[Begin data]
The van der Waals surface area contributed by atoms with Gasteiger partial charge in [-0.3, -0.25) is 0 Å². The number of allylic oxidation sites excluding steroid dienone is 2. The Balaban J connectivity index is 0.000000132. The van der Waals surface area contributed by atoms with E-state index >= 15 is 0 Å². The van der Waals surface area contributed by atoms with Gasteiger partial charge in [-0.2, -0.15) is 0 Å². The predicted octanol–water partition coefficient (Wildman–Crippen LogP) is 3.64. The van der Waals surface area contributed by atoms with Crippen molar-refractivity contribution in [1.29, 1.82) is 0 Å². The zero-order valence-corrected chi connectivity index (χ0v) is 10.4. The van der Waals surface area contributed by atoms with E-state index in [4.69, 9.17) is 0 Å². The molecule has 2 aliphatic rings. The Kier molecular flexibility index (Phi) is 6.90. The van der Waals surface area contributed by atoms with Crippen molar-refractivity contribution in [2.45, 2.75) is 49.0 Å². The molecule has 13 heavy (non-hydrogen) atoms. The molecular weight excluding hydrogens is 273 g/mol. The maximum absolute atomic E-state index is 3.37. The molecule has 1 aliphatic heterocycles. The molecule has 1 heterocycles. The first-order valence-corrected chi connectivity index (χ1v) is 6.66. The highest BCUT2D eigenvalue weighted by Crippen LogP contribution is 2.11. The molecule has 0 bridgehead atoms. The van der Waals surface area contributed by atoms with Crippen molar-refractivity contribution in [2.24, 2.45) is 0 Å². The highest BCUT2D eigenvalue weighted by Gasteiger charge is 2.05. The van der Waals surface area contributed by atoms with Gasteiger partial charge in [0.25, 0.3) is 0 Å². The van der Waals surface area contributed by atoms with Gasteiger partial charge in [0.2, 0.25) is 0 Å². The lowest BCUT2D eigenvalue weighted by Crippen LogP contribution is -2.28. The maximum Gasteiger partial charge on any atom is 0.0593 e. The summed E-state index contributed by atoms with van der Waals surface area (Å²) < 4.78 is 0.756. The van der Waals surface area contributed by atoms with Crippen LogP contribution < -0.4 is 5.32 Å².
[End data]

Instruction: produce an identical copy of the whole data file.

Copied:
The van der Waals surface area contributed by atoms with Gasteiger partial charge in [-0.3, -0.25) is 0 Å². The number of allylic oxidation sites excluding steroid dienone is 2. The Balaban J connectivity index is 0.000000132. The van der Waals surface area contributed by atoms with E-state index >= 15 is 0 Å². The van der Waals surface area contributed by atoms with Gasteiger partial charge in [-0.2, -0.15) is 0 Å². The predicted octanol–water partition coefficient (Wildman–Crippen LogP) is 3.64. The van der Waals surface area contributed by atoms with Crippen molar-refractivity contribution in [1.29, 1.82) is 0 Å². The zero-order valence-corrected chi connectivity index (χ0v) is 10.4. The van der Waals surface area contributed by atoms with E-state index in [4.69, 9.17) is 0 Å². The molecule has 2 aliphatic rings. The Kier molecular flexibility index (Phi) is 6.90. The van der Waals surface area contributed by atoms with Crippen molar-refractivity contribution in [2.45, 2.75) is 49.0 Å². The molecule has 13 heavy (non-hydrogen) atoms. The molecular weight excluding hydrogens is 273 g/mol. The maximum absolute atomic E-state index is 3.37. The molecule has 1 aliphatic heterocycles. The molecule has 1 heterocycles. The first-order valence-corrected chi connectivity index (χ1v) is 6.66. The highest BCUT2D eigenvalue weighted by Crippen LogP contribution is 2.11. The molecule has 0 bridgehead atoms. The van der Waals surface area contributed by atoms with Crippen molar-refractivity contribution in [2.24, 2.45) is 0 Å². The highest BCUT2D eigenvalue weighted by Gasteiger charge is 2.05. The van der Waals surface area contributed by atoms with Gasteiger partial charge in [0.25, 0.3) is 0 Å². The van der Waals surface area contributed by atoms with Gasteiger partial charge in [0.2, 0.25) is 0 Å². The lowest BCUT2D eigenvalue weighted by Crippen LogP contribution is -2.28. The maximum Gasteiger partial charge on any atom is 0.0593 e. The summed E-state index contributed by atoms with van der Waals surface area (Å²) < 4.78 is 0.756. The van der Waals surface area contributed by atoms with Crippen LogP contribution < -0.4 is 5.32 Å².